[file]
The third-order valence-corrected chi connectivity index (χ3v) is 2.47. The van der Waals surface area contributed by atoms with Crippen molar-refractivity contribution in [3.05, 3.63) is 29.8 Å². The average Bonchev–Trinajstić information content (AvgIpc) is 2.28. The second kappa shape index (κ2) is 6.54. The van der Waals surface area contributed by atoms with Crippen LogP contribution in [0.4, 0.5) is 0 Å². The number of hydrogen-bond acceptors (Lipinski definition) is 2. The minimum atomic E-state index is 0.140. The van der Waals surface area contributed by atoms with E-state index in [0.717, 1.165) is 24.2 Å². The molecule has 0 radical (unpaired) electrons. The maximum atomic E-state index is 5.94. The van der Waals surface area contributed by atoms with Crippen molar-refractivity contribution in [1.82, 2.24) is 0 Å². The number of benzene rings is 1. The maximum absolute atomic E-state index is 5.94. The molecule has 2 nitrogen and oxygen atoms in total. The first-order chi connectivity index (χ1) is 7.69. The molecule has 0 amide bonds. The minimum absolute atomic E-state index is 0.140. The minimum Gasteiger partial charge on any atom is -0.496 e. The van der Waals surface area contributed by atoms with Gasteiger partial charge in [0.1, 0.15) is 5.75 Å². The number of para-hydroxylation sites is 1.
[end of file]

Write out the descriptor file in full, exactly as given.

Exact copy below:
The third-order valence-corrected chi connectivity index (χ3v) is 2.47. The van der Waals surface area contributed by atoms with Crippen molar-refractivity contribution in [3.05, 3.63) is 29.8 Å². The average Bonchev–Trinajstić information content (AvgIpc) is 2.28. The second kappa shape index (κ2) is 6.54. The van der Waals surface area contributed by atoms with Crippen LogP contribution in [0.4, 0.5) is 0 Å². The number of hydrogen-bond acceptors (Lipinski definition) is 2. The minimum atomic E-state index is 0.140. The van der Waals surface area contributed by atoms with E-state index in [0.717, 1.165) is 24.2 Å². The molecule has 0 radical (unpaired) electrons. The maximum atomic E-state index is 5.94. The van der Waals surface area contributed by atoms with Crippen molar-refractivity contribution in [1.82, 2.24) is 0 Å². The number of benzene rings is 1. The maximum absolute atomic E-state index is 5.94. The molecule has 2 nitrogen and oxygen atoms in total. The first-order chi connectivity index (χ1) is 7.69. The molecule has 0 amide bonds. The minimum absolute atomic E-state index is 0.140. The minimum Gasteiger partial charge on any atom is -0.496 e. The van der Waals surface area contributed by atoms with Gasteiger partial charge in [0.1, 0.15) is 5.75 Å². The number of para-hydroxylation sites is 1.